Advancements in neural machinery have led to a wide range of algorithmic solutions for molecular property prediction. Two classes of models in particular have yielded promising results: neural networks applied to computed molecular fingerprints or expert-crafted descriptors, and graph convolutional neural networks that construct a learned molecular representation by operating on the graph structure of the molecule. However, recent literature has yet to clearly determine which of these two methods is superior when generalizing to new chemical space. Furthermore, prior research has rarely examined these new models in industry research settings in comparison to existing employed models. In this paper, we benchmark models extensively on 19 public and 15 proprietary industrial datasets spanning a wide variety of chemical endpoints. In addition, we introduce a graph convolutional model that consistently outperforms models using fixed molecular descriptors as well as previous graph neural architectures on both public and proprietary datasets. Our empirical findings indicate that while approaches based on these representations have yet to reach the level of experimental reproducibility, our proposed model nevertheless offers significant improvements over models currently used in industrial workflows.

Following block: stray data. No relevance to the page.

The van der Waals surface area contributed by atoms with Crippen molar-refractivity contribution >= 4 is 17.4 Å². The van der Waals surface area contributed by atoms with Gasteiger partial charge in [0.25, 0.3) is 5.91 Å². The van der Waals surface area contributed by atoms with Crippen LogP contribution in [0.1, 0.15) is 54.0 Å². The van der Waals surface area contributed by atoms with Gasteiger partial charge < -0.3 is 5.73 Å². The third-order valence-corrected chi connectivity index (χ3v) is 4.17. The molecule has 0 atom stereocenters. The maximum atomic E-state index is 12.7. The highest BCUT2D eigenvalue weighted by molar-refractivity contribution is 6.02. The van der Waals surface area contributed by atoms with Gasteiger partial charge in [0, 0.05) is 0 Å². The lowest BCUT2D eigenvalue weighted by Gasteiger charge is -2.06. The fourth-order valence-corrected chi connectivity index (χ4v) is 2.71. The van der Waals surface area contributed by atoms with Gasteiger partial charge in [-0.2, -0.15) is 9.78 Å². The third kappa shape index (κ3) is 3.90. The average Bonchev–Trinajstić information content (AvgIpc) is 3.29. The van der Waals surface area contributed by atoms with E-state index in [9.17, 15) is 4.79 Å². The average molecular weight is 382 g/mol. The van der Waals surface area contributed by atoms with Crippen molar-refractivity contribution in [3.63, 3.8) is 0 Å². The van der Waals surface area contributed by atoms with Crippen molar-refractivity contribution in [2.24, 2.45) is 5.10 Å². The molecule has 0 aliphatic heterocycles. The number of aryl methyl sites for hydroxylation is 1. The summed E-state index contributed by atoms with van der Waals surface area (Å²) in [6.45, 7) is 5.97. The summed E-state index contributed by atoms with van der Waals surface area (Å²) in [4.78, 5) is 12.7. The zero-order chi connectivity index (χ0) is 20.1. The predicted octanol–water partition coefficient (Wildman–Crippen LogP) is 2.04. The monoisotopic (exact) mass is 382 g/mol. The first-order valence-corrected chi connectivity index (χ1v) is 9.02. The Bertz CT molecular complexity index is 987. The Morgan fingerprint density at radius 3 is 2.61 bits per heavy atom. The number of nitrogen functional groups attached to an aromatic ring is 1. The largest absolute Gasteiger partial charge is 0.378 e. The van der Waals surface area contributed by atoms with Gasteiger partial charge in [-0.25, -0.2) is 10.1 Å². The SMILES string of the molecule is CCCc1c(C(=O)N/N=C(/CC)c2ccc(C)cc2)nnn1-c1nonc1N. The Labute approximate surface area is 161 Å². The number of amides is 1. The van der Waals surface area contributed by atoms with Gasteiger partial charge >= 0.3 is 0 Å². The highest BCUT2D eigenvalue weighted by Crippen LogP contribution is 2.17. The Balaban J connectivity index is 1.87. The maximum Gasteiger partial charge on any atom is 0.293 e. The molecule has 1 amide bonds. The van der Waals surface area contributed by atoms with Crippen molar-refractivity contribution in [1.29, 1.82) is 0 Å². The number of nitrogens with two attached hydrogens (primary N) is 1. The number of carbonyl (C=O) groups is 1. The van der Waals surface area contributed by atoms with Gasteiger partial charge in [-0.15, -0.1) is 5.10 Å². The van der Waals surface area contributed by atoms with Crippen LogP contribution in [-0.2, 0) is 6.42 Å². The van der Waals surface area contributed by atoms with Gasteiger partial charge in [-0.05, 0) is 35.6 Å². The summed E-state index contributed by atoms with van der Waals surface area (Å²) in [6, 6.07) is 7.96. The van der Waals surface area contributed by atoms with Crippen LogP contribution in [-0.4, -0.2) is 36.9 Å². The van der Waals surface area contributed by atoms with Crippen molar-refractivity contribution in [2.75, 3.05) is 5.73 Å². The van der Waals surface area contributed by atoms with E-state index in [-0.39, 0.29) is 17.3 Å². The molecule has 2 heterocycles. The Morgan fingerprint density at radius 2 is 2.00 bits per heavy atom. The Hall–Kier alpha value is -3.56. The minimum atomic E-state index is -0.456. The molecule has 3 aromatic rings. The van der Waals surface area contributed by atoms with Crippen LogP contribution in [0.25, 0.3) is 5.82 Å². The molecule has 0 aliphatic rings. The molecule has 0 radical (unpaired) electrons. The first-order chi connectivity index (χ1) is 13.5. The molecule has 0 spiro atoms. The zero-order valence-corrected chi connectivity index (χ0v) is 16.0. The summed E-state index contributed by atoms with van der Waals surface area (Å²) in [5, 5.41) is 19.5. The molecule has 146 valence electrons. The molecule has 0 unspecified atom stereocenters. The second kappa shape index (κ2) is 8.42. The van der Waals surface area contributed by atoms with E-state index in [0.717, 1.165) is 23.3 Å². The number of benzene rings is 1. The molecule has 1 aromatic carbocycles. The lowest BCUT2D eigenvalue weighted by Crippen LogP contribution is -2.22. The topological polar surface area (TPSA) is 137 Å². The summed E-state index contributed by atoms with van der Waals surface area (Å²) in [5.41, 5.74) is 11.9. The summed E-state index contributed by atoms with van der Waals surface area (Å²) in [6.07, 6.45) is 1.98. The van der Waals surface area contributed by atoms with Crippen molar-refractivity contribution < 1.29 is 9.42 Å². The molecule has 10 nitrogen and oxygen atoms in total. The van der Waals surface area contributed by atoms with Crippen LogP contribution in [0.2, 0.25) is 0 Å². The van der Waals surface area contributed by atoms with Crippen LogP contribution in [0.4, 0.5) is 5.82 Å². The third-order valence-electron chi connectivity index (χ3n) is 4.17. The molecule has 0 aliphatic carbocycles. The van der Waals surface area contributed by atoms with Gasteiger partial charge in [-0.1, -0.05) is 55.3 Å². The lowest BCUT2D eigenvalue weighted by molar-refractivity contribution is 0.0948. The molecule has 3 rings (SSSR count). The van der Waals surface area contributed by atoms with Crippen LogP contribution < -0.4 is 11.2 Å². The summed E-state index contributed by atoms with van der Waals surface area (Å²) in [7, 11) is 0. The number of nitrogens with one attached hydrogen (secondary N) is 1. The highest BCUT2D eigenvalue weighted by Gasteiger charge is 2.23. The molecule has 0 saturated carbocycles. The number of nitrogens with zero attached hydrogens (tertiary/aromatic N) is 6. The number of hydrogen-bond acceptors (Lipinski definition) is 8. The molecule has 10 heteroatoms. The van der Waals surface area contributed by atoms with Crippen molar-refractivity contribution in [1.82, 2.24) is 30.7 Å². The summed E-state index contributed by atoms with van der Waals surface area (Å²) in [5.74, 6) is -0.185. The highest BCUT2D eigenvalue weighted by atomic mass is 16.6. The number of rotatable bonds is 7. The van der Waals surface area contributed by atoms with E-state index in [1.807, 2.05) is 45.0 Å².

Prediction of amino acid side chain conformation using a deep neural network Machine Learning

A deep neural network based architecture was constructed to predict amino acid side chain conformation with unprecedented accuracy. Amino acid side chain conformation prediction is essential for protein homology modeling and protein design. Current widely-adopted methods use physics-based energy functions to evaluate side chain conformation. Here, using a deep neural network architecture without physics-based assumptions, we have demonstrated that side chain conformation prediction accuracy can be improved by more than 25%, especially for aromatic residues compared with current standard methods. More strikingly, the prediction method presented here is robust enough to identify individual conformational outliers from high resolution structures in a protein data bank without providing its structural factors. We envisage that our amino acid side chain predictor could be used as a quality check step for future protein structure model validation and many other potential applications such as side chain assignment in Cryo-electron microscopy, crystallography model auto-building, protein folding and small molecule ligand docking.